changes; quality stays
Miserables’ blessed with wonderful solos
- Having seen Les Miserables at
old Memorial Hall during its first three visits to Dayton, I was eager to see how much
difference seeing it at the Schuster Performing Arts Center would make.
- Not much, it turns out. Les Miz is what it is and has
always been: a great, corny, contrived, satisfying and inspiring
musical. Seeing it in a glossy and comfortable new hall
actually works against it, to a certain extent.
- It’s more difficult to suspend
disbelief and allow those projected titles to hurtle
us back in time and station to the
lowly environs of Digne, where we encounter hero Jean Valjean toiling on a prison
gang during the prologue, or Montfermeil, where bruised, tattered and underfed
Cosette is dispatched by the heartless Thenardiers to fetch water with a bucket heavier
than she is.
- The mechanized scenic barricades that ramp out from the wings
like the extendable jaws of the space monsters in the Aliern films
might be extensions fo the Schuster Center's deployable acoustical
systems instead of what they were in the mid-1980s -- the very
latest in showbiz technology.
- Why not light up the fiber-optic
twinklers in the Schuster Center dome when Inspector Javert delivers the final
phrase in his Act 1 showstopper Stars? They remained dark when performer
Clow sang his heart out on
opening night Tuesday.
- What this Les Miz would have in a
church basement, a park or Memorial Hall, is dynamic performances, singers and
songs that seize the story and carry it, and an overall larger-than-life experience.
- Randal Keith, who projected his
distinguished baritone to less-forgiving rafters in a 1995 Dayton Philharmonic pops
concert at the Dayton Convention Center, is the prototypical wide-bodied Valjean,
capable of booming resonance in low notes and a delicate near-falsetto. He put both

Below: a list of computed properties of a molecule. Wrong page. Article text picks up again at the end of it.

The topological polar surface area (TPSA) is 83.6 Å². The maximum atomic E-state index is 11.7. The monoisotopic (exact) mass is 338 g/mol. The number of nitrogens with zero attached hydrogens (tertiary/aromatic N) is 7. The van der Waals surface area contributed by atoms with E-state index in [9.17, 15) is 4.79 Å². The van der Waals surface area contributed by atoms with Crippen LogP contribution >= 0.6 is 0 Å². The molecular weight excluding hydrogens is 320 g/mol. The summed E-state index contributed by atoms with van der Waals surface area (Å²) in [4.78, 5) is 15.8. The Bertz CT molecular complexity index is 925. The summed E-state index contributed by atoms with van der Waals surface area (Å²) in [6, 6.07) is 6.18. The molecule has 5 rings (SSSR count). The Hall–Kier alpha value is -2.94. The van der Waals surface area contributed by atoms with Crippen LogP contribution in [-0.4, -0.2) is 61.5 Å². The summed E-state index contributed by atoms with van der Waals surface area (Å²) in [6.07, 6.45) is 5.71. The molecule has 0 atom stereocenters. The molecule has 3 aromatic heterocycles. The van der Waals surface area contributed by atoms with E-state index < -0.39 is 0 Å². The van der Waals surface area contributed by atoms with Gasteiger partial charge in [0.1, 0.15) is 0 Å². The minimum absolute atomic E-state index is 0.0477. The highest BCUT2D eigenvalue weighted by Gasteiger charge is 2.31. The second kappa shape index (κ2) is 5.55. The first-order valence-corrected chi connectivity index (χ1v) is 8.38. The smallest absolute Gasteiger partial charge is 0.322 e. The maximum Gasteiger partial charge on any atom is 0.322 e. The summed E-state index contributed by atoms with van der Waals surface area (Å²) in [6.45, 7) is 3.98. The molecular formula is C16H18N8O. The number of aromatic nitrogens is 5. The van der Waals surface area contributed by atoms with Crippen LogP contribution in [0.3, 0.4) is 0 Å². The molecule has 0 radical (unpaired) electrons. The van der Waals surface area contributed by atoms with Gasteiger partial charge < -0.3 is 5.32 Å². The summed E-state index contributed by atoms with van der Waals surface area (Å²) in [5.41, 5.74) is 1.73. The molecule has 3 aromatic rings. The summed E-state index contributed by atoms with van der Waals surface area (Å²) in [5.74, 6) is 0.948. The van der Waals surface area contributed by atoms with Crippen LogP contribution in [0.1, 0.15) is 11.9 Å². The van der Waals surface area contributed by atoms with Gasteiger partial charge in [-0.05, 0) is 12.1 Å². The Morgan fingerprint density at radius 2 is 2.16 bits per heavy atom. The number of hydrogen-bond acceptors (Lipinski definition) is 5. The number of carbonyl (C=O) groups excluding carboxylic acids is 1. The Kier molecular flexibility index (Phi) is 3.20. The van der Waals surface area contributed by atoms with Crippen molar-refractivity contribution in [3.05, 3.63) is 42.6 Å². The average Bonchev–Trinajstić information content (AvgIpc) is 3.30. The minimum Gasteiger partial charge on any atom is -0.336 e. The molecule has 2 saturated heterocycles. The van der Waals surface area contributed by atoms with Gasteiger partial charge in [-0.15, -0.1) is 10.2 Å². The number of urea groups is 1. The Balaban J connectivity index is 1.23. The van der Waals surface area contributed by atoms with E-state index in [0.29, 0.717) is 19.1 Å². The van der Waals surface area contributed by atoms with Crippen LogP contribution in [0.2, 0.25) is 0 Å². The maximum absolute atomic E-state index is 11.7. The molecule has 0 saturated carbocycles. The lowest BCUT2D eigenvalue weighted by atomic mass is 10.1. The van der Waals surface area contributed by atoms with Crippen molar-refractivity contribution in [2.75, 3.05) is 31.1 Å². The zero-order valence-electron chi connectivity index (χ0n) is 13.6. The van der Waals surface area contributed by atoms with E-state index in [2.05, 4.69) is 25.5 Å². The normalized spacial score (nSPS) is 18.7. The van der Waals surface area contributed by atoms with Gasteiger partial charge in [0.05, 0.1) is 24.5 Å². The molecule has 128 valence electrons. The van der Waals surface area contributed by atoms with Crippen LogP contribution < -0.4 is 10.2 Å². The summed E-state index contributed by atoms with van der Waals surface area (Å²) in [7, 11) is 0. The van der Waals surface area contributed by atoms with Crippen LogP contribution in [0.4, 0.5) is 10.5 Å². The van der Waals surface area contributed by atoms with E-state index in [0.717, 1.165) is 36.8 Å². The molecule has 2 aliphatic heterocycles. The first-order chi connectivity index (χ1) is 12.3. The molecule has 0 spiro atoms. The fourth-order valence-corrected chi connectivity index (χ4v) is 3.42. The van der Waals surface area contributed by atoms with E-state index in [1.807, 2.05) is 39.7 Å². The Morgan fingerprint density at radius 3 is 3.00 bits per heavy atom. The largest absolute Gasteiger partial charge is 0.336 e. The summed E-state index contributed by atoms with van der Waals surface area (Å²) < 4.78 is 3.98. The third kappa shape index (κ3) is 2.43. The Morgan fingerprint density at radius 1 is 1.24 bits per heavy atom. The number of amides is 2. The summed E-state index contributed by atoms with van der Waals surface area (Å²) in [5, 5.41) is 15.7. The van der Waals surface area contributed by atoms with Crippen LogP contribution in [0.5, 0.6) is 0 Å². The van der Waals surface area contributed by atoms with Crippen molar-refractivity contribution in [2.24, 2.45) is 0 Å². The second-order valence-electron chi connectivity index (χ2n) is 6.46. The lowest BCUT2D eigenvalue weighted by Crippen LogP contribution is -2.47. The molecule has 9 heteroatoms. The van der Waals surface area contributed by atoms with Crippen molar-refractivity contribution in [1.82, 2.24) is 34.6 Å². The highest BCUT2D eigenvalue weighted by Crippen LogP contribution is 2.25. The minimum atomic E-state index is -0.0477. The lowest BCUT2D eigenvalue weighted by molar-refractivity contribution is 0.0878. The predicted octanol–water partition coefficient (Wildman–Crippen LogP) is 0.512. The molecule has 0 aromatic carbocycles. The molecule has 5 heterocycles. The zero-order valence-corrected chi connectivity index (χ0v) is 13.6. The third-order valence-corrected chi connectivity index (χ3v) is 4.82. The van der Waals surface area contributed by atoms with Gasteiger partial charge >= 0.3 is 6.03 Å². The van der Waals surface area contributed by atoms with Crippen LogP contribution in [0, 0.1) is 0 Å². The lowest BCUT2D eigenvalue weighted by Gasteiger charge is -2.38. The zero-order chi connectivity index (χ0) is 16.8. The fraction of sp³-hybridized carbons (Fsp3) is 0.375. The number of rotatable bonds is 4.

to use in Act 2’s Bring Him Home, the single most excellent solo on a night
blessed with them.
- Keith is a marvelous and experienced
Valjean who anchors this production, but also sets a high standard. Ma-Anne
Dionisio was up to it as Eponine, whose On My Own was sad, beautiful and wonderful.
- Tonya Dixon seemed at first too
large a presence as the “little,” besieged Fantine,
but all doubts disappeared when she
delivered her character’s heartfelt and expressive
story, I Dreamed a Dream.
- Josh Young also required some warming up to as Marius. But
Empty Chairs at Empty Tables, his Act 2 solo with the
ghosts of his fallen comrades behind him, was as honest as it
- Amanda Huddleston as the adult
Cosette, child performers Branden Steinagle as Gavroche and Nadine Jacobson as tiny
Cosette, John-Andrew Clark as Enjolras, with Cindy Benson and Michael Kostroff as
the Thenardiers, also lived up to their featured roles.
- Lyrics that were muddied by Memorial
Hall’s voids and pillars were generally much clearer, although distinguishing one
voice from another wasn’t easy toward the front of the auditorium during songs with
layers that eventually merge in harmony.
- No matter. Move this show back to
First Street or keep it right here. It’s worth
- Contact Terry Morris at
225-2377 or tmorris@DaytonDailyNews.com.